female lead would probably be a good course of action. I’m a pretty good observer and an even better listener.
A guy in my house would have to be. A female lead all but guarantees the reader that the protagonist will not
only be intelligent and intuitive, but emotionally-connected to the action of any given plotline.

Right, girls?

What do you hope readers will take away after reading A Cold Dark Place?
Alex and her love for her daughter Jenna is central to the storyline, and I think it’s their complicated
relationship that propels the narrative. Sure, there’s a serial killer in their midst (and a terrifying one at that),
but it’s the story of a mom’s pursuit to save her daughter that drives us to the end.


What is your biggest highlight in your writing career so far?
Getting onto the New York Times bestseller list was huge, but not the biggest moment. That came recently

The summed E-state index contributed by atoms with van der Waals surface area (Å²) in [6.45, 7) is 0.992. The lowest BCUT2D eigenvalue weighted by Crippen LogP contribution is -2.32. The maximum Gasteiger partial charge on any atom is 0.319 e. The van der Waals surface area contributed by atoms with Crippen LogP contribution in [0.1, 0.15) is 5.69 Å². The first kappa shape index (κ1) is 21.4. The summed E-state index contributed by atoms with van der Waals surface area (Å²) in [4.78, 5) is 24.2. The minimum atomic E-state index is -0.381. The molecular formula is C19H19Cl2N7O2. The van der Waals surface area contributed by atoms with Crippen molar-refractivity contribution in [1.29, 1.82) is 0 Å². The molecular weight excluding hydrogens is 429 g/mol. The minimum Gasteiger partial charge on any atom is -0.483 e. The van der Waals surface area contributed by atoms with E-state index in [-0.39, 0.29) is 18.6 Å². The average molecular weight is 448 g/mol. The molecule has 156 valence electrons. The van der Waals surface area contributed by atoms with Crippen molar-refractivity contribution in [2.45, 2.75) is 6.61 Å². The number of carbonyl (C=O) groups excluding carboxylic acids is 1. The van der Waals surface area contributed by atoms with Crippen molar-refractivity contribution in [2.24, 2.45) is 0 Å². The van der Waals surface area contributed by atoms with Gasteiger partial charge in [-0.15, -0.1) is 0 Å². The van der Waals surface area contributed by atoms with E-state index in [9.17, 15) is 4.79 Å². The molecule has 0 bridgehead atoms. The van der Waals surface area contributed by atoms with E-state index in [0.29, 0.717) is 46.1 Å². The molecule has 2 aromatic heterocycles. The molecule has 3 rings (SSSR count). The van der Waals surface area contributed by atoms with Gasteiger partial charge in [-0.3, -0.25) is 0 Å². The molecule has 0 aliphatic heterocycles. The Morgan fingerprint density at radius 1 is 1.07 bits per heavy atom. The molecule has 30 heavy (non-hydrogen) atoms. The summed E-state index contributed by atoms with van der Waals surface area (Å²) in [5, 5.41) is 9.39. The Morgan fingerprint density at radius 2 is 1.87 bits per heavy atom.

when a 31-year-old man came to me and said he hadn’t read a book since high school, but his university made
The Deep Dark required reading for all incoming freshman. He told me he couldn’t put it down, that I brought
him back to reading. Nothing could ever top having that kind of connection with a reader.


What is some of your favorite feedback from readers?
One that really made me smile – and feel like I did a great job – was when a reader of A Wicked Snow told me
that she was so frustrated because she couldn’t find any info on Claire Logan, the serial killer from that novel.
She said she searched the Internet for more details of her crimes, but came up empty-handed. I told her that